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Readers -- who needs 'em?

There has been considerable commentary, much of it mocking, about a widely circulated memo from Lee Abrams, the Tribune Company’s chief innovation officer, that said, in part, that it wasn’t clear that a Baghdad dateline on an article meant that a reporter was actually writing from Baghdad.

I think that many of the comments missed the point. The point worth addressing is not whether Mr. Abrams is a naïve reader, but whether we write in newspapers for ourselves or for our readers.

The dateline convention — that a location given at the beginning of an article signals that the reporting was done from that place — is a convention that all journalists know and assume that all readers also know. Do they? Are we sure? Have we asked? Follow the Leno pattern and go Jay-walking with some civilians. You may be in for a surprise.

Copy editors were in for surprises for several years past as Alex Cruden, late of the Detroit Free Press, conducted panel sessions with readers — civilians, sometimes lifelong readers of newspapers and sometimes non-readers of newspapers — at journalism conferences and seminars. A number of our familiar headline-writing conventions, including the substitution of a comma for the word and, turned out to be things that some readers did not pick up. (Oh, by the way, obvious puns and tiresome wordplay don’t impress readers much. Just saying.)

Consideration, or lack of it, for the audience extends into the text, which is often written in a stilted, formulaic sub-dialect of standard written English that sounds like nothing a non-journalist human being would ever speak or write. Paula LaRocque went on the road to journalism conferences with a dialogue mocking this lingo. Here’s a snippet:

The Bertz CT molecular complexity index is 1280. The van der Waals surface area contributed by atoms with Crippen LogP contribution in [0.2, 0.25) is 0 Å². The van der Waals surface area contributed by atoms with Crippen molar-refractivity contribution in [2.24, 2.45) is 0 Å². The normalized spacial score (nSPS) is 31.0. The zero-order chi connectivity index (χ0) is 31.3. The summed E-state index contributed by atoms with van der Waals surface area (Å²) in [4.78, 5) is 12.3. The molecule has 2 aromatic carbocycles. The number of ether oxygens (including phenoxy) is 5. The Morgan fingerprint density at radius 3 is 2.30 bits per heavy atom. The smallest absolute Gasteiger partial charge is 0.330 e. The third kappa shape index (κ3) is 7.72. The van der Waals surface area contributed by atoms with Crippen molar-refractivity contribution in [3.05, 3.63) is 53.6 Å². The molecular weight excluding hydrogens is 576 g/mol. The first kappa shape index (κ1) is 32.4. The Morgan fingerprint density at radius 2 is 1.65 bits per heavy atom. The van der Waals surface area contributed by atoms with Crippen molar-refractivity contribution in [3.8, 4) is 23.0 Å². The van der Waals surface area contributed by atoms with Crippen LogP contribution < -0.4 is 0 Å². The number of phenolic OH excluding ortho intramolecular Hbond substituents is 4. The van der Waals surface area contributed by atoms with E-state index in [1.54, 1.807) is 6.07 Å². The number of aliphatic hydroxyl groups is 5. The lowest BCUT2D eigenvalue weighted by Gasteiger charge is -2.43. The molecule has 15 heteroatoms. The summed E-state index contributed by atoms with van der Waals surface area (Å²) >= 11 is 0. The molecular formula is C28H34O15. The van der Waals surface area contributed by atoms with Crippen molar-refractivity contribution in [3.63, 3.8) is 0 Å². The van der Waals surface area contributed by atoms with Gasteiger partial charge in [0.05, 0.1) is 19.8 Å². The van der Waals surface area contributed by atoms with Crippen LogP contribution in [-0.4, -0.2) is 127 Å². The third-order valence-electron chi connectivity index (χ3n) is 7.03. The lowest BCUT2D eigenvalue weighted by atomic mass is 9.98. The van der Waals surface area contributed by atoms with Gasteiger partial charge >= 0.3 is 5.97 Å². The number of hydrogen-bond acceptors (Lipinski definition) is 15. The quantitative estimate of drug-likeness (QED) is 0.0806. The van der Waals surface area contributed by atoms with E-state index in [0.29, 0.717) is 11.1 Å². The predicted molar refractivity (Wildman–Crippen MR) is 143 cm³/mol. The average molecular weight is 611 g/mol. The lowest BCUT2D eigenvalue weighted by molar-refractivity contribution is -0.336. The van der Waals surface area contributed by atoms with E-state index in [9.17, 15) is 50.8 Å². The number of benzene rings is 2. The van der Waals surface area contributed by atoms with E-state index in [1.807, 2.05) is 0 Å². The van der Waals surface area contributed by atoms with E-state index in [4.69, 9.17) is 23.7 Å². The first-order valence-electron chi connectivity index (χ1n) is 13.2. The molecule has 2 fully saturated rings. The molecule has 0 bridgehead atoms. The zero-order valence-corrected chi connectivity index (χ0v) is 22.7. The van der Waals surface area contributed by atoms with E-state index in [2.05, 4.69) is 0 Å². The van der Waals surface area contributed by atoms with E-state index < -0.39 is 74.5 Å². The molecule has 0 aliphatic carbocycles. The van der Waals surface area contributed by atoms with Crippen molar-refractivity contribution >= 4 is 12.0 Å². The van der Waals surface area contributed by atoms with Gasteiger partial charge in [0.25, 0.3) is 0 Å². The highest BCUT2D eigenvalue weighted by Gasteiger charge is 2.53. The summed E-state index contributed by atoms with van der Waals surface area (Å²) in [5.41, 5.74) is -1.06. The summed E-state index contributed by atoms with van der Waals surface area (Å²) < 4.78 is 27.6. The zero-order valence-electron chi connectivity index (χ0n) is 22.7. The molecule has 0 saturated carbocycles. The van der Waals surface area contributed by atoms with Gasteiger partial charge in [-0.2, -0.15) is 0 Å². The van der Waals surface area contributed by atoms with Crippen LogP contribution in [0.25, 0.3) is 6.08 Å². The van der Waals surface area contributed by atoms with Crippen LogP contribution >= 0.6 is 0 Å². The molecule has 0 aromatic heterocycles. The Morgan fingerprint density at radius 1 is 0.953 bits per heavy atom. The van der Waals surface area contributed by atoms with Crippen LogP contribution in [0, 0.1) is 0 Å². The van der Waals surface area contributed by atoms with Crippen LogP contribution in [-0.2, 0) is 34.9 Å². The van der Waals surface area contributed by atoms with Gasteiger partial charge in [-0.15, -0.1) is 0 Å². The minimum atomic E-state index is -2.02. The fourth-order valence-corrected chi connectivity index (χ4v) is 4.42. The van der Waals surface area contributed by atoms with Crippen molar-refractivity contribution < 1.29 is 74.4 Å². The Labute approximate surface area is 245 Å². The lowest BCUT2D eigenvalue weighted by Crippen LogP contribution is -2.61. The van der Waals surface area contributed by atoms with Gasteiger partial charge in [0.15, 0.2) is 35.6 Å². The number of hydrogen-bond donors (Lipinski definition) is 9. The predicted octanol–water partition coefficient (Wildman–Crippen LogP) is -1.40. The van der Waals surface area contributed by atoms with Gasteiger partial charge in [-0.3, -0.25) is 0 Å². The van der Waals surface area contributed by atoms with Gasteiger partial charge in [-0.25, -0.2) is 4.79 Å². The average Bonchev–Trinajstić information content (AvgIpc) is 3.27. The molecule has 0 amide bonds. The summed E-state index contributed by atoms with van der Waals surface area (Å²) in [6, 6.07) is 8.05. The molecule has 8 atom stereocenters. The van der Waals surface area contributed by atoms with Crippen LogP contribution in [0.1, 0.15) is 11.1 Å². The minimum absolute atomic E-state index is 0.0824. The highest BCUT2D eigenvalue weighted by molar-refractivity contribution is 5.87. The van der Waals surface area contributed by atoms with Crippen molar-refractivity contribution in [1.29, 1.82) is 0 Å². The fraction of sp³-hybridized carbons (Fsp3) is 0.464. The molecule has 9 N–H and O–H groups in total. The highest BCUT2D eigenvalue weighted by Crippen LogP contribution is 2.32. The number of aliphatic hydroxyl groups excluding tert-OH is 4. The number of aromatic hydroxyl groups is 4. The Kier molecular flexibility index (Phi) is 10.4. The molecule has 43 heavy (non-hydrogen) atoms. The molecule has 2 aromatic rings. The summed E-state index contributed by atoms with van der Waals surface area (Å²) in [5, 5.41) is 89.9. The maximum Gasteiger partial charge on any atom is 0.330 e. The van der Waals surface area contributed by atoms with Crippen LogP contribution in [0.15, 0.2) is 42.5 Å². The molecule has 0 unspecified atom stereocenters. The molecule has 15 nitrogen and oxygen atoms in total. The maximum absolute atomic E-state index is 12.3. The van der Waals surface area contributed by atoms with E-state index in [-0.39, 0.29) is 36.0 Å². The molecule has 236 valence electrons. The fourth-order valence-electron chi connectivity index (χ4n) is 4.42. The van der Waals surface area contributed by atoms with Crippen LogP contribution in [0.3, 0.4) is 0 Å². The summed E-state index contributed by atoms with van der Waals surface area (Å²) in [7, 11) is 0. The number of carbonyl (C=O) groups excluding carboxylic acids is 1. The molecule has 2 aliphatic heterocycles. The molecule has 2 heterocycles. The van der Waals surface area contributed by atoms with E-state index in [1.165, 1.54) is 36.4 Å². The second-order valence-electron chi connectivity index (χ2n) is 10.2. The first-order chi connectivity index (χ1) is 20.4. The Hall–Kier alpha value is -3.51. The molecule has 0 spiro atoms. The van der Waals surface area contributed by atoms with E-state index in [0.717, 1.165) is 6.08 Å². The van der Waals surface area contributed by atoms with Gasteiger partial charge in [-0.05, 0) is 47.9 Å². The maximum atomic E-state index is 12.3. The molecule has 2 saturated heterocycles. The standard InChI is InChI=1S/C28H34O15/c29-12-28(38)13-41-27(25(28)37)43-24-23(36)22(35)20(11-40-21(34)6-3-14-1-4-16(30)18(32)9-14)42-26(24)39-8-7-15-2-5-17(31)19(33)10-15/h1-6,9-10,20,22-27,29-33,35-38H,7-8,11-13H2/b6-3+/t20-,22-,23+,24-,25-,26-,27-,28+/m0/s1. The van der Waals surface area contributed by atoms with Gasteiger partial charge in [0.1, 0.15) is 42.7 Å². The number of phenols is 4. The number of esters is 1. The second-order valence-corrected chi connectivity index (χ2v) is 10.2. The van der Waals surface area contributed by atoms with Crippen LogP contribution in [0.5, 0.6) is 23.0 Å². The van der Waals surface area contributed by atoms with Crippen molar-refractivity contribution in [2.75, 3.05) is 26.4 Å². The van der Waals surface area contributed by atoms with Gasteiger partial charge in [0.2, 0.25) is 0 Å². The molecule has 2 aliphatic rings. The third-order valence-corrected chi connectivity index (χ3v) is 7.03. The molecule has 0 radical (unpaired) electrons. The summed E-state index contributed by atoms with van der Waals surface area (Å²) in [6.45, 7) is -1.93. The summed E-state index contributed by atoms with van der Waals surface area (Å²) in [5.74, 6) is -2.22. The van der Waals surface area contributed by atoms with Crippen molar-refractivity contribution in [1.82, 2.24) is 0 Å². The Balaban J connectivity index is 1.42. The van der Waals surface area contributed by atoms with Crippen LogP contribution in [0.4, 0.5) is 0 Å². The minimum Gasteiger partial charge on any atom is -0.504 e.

Frack: We had wide-ranging weather all season. One storm dumped more than seven inches of rain on our densely wooded lot, spawning hurricane-force winds and golfball-sized hail. Plus an unprecedented number of visitors arrived amid the facility restoration.

Hack: My, that must have sparked burgeoning confusion and decimated your plans for restoring your vacation site to a state-of-the-art facility. Was it sort of a defining moment?

Frack: It spurred a major shift in sleeping arrangements, triggered sweeping changes in the menu, and fueled a personal economic crunch.

Hack: What a chilling effect! How long were you beleaguered by this worst-case scenario?

Real-life examples, though less amusing, abound. At Common Sense Journalism, Doug Fisher, visiting his son in Arkansas, picks up with tongs this opening paragraph from the Arkansas Democrat Gazette:

LITTLE ROCK — Secretary of State Charlie Daniels on Monday certified for the Nov. 4 ballot Lt. Gov. Bill Halter’s proposal to amend the state constitution to allow state lotteries.

As Professor Fisher points out, the first 18 words of this 27-word narcotic tell the reader absolutely nothing about the point of the story, the possibility of a state lottery. The writer and editor (and copy editor, assuming that he or she hadn’t been gagged) presumed that the reader would see a purely technical, procedural matter to be the part of the story had had to be told most immediately.